• Quantitative analysis of morphometry on Ribb and Gumara watersheds:
           Implications for soil and water conservation

    • Abstract: Publication date: Available online 5 February 2019Source: International Soil and Water Conservation ResearchAuthor(s): Daniel Asfaw, Getachew Workineh Morphometric analysis is a quantitative measurement and mathematical analysis of landforms. It plays a significant role in understanding the geohydrological characteristics of a drainage basin in relation to the terrain feature and its flow patterns. It also helps to estimate the incidence of infiltration and runoff, and other related hydrological character of a watershed like erosion and sediment transport which has a strong implication for natural resource conservation. This study has attempted to quantify the morphometric characteristics of Guna- Tana watershed for proper implementation of soil and water conservation practices. ASTER (DEM) was used for extracting morphometric parameters. The watershed covers a total area of 3601.5 km2 and it has a basin length of 78.89 km. It has been tried to generate morphometric parameters which account basin drainage network, geometry, drainage texture, and relief characteristics together with hypsometric characteristics. The morphometric analysis of drainage density of the study watershed is 0.49 km/km2 which indicates the basin is highly permeable and result with better underground water storage capacity. Ruggedness number is 0.02 that implies the area is less prone to soil erosion. In addition, it has stream frequency of 0.32 and form factor 0.57 which indicates slightly elongated basin shape. Comparative analysis of its sub watersheds Gumara and Ribb was also undertaken. Therefore, practicing soil and water conservation in the watershed could enhance/strengthen the water storage capacity, prevent sediment loss and related natural resource from the watershed that rehabilitate its productivity.
  • Suspended sediment load prediction using non-dominated sorting genetic
           algorithm II

    • Abstract: Publication date: Available online 31 January 2019Source: International Soil and Water Conservation ResearchAuthor(s): Mahmoudreza Tabatabaei, Amin Salehpour Jam, Seyed Ahmad Hosseini Awareness of suspended sediment load (SSL) and its continuous monitoring plays an important role in soil erosion studies and watershed management. Despite the common use of the conventional model of the sediment rating curve (SRC) and the methods proposed to correct it, the results of this model are still not sufficiently accurate. In this study, in order to increase the efficiency of SRC model, a multi-objective optimization approach is proposed using the Non-dominated Sorting Genetic Algorithm II (NSGA-II) algorithm. The instantaneous flow discharge and SSL data from the Ramian hydrometric station on the Ghorichay River, Iran are used as a case study. In the first part of the study, using self-organizing map (SOM), an unsupervised artificial neural network, the data were clustered and classified as two homogeneous groups as 70% and 30% for use in calibration and evaluation of SRC models, respectively. In the second part of the study, two different groups of SRC model comprised of conventional SRC models and optimized models (single and multi-objective optimization algorithms) were extracted from calibration data set and their performance was evaluated. The comparative analysis of the results revealed that the optimal SRC model achieved through NSGA-II algorithm was superior to the SRC models in the daily SSL estimation for the data used in this study. Given that the use of the SRC model is common, the proposed model in this study can increase the efficiency of this regression model.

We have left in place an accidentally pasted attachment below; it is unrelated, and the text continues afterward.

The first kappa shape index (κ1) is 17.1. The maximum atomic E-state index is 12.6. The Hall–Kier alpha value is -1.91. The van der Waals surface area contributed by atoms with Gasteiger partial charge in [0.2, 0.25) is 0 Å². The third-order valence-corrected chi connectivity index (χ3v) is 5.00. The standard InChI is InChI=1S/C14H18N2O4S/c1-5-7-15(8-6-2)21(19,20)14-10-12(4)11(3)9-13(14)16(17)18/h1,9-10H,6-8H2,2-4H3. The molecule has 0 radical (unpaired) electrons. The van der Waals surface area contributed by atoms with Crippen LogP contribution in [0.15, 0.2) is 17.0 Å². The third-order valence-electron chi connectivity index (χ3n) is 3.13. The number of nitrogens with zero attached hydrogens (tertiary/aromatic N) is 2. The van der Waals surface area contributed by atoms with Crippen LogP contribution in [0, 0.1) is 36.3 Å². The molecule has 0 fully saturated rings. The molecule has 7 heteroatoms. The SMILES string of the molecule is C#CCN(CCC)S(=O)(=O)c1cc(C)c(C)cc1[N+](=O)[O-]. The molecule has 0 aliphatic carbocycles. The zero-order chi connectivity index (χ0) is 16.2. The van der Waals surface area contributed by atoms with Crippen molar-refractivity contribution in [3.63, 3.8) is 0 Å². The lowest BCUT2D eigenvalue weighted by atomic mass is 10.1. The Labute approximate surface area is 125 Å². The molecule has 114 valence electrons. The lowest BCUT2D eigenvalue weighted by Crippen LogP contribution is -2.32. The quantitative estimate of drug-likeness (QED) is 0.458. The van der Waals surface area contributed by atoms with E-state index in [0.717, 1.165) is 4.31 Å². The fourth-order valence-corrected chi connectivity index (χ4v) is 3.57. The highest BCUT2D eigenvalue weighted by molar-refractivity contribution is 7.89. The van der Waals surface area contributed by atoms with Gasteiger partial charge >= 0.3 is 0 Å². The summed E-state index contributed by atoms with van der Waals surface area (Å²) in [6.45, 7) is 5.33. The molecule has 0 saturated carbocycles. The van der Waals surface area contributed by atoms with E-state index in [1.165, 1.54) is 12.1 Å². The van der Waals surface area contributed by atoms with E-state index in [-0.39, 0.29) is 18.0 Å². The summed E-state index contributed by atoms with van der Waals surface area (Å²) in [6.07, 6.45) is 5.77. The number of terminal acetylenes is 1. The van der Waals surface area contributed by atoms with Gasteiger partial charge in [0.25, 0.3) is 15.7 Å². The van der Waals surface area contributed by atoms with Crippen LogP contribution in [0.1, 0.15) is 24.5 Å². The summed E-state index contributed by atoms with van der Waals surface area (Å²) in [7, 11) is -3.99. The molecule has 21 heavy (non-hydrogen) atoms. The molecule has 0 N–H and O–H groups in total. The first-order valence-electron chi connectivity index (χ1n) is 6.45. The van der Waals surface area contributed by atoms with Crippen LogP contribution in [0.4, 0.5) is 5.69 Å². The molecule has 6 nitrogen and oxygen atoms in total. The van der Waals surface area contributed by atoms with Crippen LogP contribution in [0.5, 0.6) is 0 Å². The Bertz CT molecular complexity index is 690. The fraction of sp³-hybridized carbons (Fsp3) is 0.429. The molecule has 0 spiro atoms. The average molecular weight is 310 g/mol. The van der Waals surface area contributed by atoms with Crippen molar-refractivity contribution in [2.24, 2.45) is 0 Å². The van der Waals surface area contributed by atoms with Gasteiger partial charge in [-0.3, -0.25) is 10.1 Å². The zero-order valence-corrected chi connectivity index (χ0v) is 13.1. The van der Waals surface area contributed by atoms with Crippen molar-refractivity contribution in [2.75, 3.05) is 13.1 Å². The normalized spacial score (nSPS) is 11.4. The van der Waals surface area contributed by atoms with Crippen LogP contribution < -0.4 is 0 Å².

• Soil loss estimation using rusle model to prioritize erosion control in
           KELANI river basin in Sri Lanka

    • Abstract: Publication date: Available online 15 January 2019Source: International Soil and Water Conservation ResearchAuthor(s): Cassim Mohamed Fayas, Nimal Shantha Abeysingha, Korotta Gamage Shyamala Nirmanee, Dinithi Samaratunga, Ananda Mallawatantri Soil erosion contributes negatively to agricultural production, quality of source water for drinking, ecosystem health in land and aquatic environments, and aesthetic value of landscapes. Approaches to understand the spatial variability of erosion severity are important for improving landuse management. This study uses the Kelani river basin in Sri Lanka as the study area to assess erosion severity using the Revised Universal Soil Loss Equation (RUSLE) model supported by a GIS system. Erosion severity across the river basin was estimated using RUSLE, a Digital Elevation Model (15 × 15 m), twenty years rainfall data at 14 rain gauge stations across the basin, landuse and land cover, and soil maps and cropping factors. The estimated average annual soil loss in Kelani river basin varied from zero to 103.7 t ha-1 yr−1, with a mean annual soil loss estimated at 10.9 t ha−1 yr−1. About 70% of the river basin area was identified with low to moderate erosion severity (
  • Accuracy of sedimentgraph modeling from topography map scale and DEM mesh